A lot of people are willing to give you tips on cybersecurity, ourselves included. However, a lot of people do not focus on response and readiness, and we have to wonder why that is the case. Although prevention is better than treatment, prevention is not always possible. Thus, you have to have a plan in place for those incidents in which your precautions fail. Let’s discuss why all businesses need to have a cyber readiness plan and give you some advice on what that plan should include.
Cyber Threats Are Not Always Predictable
The idea of stopping a cyberattack before it starts is very appealing. This is definitely the easiest situation for a company to deal with, but it isn’t very realistic. Readiness plans, no matter how thorough they may be, can only deal with known threats. The unknown threats are the ones that you really have to worry about, and that’s why there is always a chance of getting hacked.
So, when that happens, do you want to be caught with your pants down? Of course not. Instead, you want to be proactive and activate a well-organized response plan. You can’t really come up with such a plan on the fly, and you wouldn’t be able to implement things that quickly anyway. In the end, precautions are the only solution.
How Big Is the Problem?
When it comes to reasons for which you need a cybersecurity response plan, we need only look at the huge number of hacking/data breach incidents that occur every year. Some estimates, like this one, are as high as 800 million per year. In fact, 812 million is just the number for “malware incidents.” Most cyberattacks do involve malware, but we can still presume the numbers to be even higher.
A few other alarming statistics from this same source:
- 92% of malware is delivered by email
- Ransomware attacks went up by 350% in 2018 alone
- About 25% of all businesses have been victims of cryptojacking
- Identity theft accounts for about 65% of all data breaches
- Social media and governments are the most frequent targets of data theft
With all these facts taken together, it is obvious that every company needs a cyber response plan.
Crafting A Good Response Plan
To get you started here, we might recommend that you read this handy guide from the FCC. They recommend that you begin by taking a data inventory. That means that you take stock of all the data that your organization holds, classifying it by its level of sensitivity. The government does this as well, using various levels of security clearances to categorize and compartmentalize the most important information.
You should make sure that your inventory allows you to answer the following questions:
- What kinds of data do you store?
- How is that data handled?
- How is that data protected?
- Who can access that data and how?
Layering And Compartmentalization
Once you have done your assessment, it is time to take some definite actions. You will need to create various layers of security in much the same way that the U.S. government does. These layers are separated by password-protection, but that doesn’t mean much without some kind of encryption. The use of multiple encrypted layers has proven to be the most effective network security model, as we can see when we look at the known effectiveness of the TOR browser.
The advantage of compartmentalization is two-fold. First, a cyber attacker has to break through many layers of defenses, minimizing the amount of access that they can get. It takes time and effort to get through even one good encryption, so multiple levels place many obstacles in their path. Secondly, it allows you to separate network users into different levels of trust and access.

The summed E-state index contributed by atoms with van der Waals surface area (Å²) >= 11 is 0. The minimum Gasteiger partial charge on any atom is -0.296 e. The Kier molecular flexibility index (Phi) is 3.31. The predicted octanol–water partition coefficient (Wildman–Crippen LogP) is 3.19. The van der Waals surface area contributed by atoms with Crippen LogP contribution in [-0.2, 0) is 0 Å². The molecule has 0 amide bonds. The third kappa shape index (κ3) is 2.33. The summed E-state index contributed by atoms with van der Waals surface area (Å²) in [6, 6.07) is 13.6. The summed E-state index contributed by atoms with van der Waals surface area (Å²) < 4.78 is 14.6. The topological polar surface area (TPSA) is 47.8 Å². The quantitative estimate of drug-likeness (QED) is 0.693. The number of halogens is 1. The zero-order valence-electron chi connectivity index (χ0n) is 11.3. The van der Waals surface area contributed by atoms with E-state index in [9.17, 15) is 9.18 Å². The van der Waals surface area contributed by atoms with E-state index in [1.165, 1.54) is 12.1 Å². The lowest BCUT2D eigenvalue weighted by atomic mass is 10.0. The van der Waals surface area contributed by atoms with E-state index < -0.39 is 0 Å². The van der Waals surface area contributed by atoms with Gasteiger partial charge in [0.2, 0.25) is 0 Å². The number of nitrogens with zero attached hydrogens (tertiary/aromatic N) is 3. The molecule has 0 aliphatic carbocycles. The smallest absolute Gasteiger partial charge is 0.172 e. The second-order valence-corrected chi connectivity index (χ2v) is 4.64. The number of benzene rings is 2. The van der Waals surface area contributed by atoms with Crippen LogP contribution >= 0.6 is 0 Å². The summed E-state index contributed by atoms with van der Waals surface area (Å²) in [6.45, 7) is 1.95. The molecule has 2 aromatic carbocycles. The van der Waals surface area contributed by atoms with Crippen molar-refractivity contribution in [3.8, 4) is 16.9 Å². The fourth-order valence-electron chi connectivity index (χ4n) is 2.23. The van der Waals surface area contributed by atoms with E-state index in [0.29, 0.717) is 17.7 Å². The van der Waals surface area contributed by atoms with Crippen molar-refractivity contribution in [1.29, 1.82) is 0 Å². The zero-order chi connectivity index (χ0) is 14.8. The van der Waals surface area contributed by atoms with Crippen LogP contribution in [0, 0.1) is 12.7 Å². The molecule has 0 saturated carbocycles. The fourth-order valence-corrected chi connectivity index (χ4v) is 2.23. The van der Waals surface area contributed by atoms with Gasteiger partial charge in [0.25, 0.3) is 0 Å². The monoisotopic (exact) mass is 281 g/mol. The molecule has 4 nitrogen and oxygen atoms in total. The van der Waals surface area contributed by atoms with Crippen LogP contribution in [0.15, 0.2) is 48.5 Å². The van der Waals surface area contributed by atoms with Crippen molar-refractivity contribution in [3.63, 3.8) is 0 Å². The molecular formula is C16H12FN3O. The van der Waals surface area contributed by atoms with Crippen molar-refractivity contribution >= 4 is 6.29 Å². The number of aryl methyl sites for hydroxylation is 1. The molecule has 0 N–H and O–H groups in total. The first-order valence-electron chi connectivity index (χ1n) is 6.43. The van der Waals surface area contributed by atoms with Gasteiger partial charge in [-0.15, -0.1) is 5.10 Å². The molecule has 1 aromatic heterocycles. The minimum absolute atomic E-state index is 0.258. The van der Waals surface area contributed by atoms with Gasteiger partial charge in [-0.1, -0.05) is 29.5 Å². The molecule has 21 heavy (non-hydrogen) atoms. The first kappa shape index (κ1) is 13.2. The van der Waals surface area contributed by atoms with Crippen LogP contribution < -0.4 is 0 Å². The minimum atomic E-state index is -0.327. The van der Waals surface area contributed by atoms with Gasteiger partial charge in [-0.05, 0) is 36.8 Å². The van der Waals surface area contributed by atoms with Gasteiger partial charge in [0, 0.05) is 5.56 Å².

The Importance Of Data Backup
When it comes to a data response plan, we cannot stress enough the importance of a reliable data backup scheme. This is, at present, the only reliable way to counter a ransomware attack. As we have already seen from the statistics we checked earlier, ransomware is one of the fastest-growing cyber threats and should not be overlooked.
Of course, there have been cases in which ransomware was able to corrupt the system backups. In fact, some of this software is programmed to seek out and destroy those backups automatically. Data backups are usually saved as system image files, as this is the most space-efficient way to store them. We would recommend that you keep at least one of these recent images on a computer that isn’t capable of internet access. Then, to prevent the danger of physical-access hacking, that machine needs to be in a locked and well-secured room. Guard it like gold because it can literally save you millions.
Consider Investing In Some On-Call Experts
Every company has IT people who are tasked with keeping the network running smoothly. However, disaster response might be a little bit outside their knowledge base. In some cases, the negligence of your IT people might be the cause of the breach, so you definitely don’t want to put the response plan in their hands. That’s why it can be helpful to keep a few outside experts on staff. They may only be useful in certain instances, but they can also save you untold amounts in terms of both money and reputation.
As we said from the outset, it is not always possible to predict a cyber threat. This is especially true when it comes to new or novel malware, as you can’t reasonably expect someone to guard against the unknown. For that reason, we would also advise you to avoid firing too many IT people in the event of a breach. Instead, it is better to focus on fixing the problems and returning your business to normal operations. If you have enjoyed this article and would like to learn more, you can all PCH Technologies at (856) 754-7500.